RICHARD THOMPSON > Walking on a Wire: Richard Thompson (1968-2009)

Neither 2006’s mammoth five-disc box of mostly acoustic rarities nor 1993’s three-platter, non-chronological set-overburdened with live performances and unreleased studio outtakes-made the grade for a comprehensive overview of Richard Thompson’s long, storied and rather confusing recorded legacy, at least for those who didn’t already own most of his albums

Label: SHOUT! FACTORY
Rating: ★★★★★

Neither 2006’s mammoth five-disc box of mostly acoustic rarities nor 1993’s three-platter, non-chronological set-overburdened with live performances and unreleased studio outtakes-made the grade for a comprehensive overview of Richard Thompson’s long, storied and rather confusing recorded legacy, at least for those who didn’t already own most of his albums. That has now been rectified with this four CD, 71-track compilation. It doesn’t quite span the titular years (the newest songs are from 2007’s Sweet Warrior), but effectively cherry picks material from 15 different labels spread across dozens of occasionally difficult to find side projects, soundtracks and solo albums.

The result is, not surprisingly, a sprawling opus. It focuses on Thompson’s eclectic artistry both as a dark spirited writer of generally morose, yet feisty songs, that occasionally veer to self-flagellation, and his stunning acoustic and electric guitar proficiency. Those sides have typically sparred for critical prominence, which provides a healthy yin-yang to music that revels in its artist’s inherent dichotomy.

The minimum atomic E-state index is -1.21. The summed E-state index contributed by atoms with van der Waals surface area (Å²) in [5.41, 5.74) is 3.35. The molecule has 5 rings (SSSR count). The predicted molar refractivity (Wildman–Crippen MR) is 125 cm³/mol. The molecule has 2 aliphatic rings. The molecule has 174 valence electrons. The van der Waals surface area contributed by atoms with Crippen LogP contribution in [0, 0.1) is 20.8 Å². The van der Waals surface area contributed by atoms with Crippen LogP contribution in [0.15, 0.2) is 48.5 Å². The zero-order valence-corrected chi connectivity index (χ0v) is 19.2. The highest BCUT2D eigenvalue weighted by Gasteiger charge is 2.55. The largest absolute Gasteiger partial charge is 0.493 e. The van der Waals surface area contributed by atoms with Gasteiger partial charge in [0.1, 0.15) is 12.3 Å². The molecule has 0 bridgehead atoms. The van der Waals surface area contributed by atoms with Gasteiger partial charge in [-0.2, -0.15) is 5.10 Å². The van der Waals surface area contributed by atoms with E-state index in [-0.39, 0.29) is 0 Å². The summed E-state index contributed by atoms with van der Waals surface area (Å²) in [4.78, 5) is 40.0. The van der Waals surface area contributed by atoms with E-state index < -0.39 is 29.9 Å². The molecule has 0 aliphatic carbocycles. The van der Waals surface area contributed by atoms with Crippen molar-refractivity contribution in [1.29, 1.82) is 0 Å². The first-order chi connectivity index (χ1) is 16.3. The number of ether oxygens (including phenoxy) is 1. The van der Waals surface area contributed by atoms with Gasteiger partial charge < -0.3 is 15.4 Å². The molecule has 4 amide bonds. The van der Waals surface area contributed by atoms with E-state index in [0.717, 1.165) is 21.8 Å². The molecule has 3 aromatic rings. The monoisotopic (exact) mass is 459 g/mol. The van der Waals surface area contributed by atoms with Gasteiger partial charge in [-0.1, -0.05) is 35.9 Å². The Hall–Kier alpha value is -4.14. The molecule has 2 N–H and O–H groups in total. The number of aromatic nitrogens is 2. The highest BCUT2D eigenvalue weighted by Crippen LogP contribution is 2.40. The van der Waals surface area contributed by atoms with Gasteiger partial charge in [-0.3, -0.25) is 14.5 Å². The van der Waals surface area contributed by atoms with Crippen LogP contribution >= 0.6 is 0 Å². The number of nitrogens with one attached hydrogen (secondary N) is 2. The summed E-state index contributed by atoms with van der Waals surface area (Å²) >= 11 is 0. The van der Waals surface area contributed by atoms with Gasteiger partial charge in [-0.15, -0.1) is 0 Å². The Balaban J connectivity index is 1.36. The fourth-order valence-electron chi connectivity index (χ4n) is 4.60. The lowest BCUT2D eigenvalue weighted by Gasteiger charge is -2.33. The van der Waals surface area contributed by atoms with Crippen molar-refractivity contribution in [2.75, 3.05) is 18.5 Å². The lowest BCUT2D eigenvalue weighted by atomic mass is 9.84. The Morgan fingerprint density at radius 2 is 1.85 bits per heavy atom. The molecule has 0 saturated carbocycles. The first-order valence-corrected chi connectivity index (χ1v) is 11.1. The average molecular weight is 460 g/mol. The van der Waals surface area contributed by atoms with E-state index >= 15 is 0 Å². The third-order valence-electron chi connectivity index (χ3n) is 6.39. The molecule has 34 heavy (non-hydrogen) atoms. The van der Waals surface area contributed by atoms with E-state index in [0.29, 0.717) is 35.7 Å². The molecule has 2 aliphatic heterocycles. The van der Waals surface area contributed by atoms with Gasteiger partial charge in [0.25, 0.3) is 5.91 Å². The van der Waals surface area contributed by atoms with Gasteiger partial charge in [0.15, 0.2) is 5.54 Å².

Thompson’s early years with Fairport Convention are somewhat under-represented with only five songs, but not so his six mid-‘70s/‘80s albums with ex-wife Linda Thompson, which account for nearly a full CD’s worth of arguably his finest material. It’s here that Thompson’s gruff yet expressive voice finds a near perfect foil in Linda’s sympathetic husky trill, a union that exploded, and unraveled, with the tension evident in the couple’s white-knuckled personal and professional swansong Shoot Out the Lights.

Mitchell Froom’s overly fussy, slick studio work with Thompson has often been criticized, but the best songs from the producer’s mid-‘80s through mid-‘90s years yielded plenty of quality material, boiled down to about a CD’s worth on this collection.

The compilers have successfully woven the diverse colors of the singer/songwriter’s rootsy traditional U.K. folk, rock and pop palette, uncovering dusty gems and a few rarities while stretching the canvas to explore the many faces of Thompson’s multi-sided personality. Neophytes to his extensive discography finally have a one stop smorgasbord to sample the man’s expansive accomplishments before diving into individual releases for further exploration, all of which are guaranteed to provide additional delights.